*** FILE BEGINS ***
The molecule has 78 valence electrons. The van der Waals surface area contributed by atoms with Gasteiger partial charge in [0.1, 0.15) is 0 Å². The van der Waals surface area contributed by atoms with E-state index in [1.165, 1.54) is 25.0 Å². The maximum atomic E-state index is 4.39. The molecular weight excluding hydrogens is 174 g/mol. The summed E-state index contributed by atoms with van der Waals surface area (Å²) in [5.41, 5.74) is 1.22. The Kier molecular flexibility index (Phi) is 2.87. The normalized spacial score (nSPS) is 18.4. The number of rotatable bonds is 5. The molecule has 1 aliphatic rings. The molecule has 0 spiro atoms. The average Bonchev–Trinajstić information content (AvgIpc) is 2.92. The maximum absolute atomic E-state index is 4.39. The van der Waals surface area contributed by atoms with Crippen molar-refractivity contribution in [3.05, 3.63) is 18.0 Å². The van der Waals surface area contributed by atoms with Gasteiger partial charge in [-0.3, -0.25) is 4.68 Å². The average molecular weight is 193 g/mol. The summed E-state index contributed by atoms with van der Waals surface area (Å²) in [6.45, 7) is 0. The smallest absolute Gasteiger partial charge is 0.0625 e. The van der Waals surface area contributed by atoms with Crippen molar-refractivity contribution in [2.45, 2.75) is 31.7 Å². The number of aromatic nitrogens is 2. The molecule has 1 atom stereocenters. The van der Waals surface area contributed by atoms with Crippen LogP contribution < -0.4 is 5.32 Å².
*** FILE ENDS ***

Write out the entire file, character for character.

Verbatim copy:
The molecule has 78 valence electrons. The van der Waals surface area contributed by atoms with Gasteiger partial charge in [0.1, 0.15) is 0 Å². The van der Waals surface area contributed by atoms with E-state index in [1.165, 1.54) is 25.0 Å². The maximum atomic E-state index is 4.39. The molecular weight excluding hydrogens is 174 g/mol. The summed E-state index contributed by atoms with van der Waals surface area (Å²) in [5.41, 5.74) is 1.22. The Kier molecular flexibility index (Phi) is 2.87. The normalized spacial score (nSPS) is 18.4. The number of rotatable bonds is 5. The molecule has 1 aliphatic rings. The molecule has 0 spiro atoms. The average Bonchev–Trinajstić information content (AvgIpc) is 2.92. The maximum absolute atomic E-state index is 4.39. The van der Waals surface area contributed by atoms with Crippen molar-refractivity contribution in [3.05, 3.63) is 18.0 Å². The van der Waals surface area contributed by atoms with Gasteiger partial charge in [-0.3, -0.25) is 4.68 Å². The average molecular weight is 193 g/mol. The summed E-state index contributed by atoms with van der Waals surface area (Å²) in [6.45, 7) is 0. The smallest absolute Gasteiger partial charge is 0.0625 e. The van der Waals surface area contributed by atoms with Crippen molar-refractivity contribution in [2.45, 2.75) is 31.7 Å². The number of aromatic nitrogens is 2. The molecule has 1 atom stereocenters. The van der Waals surface area contributed by atoms with Crippen LogP contribution < -0.4 is 5.32 Å².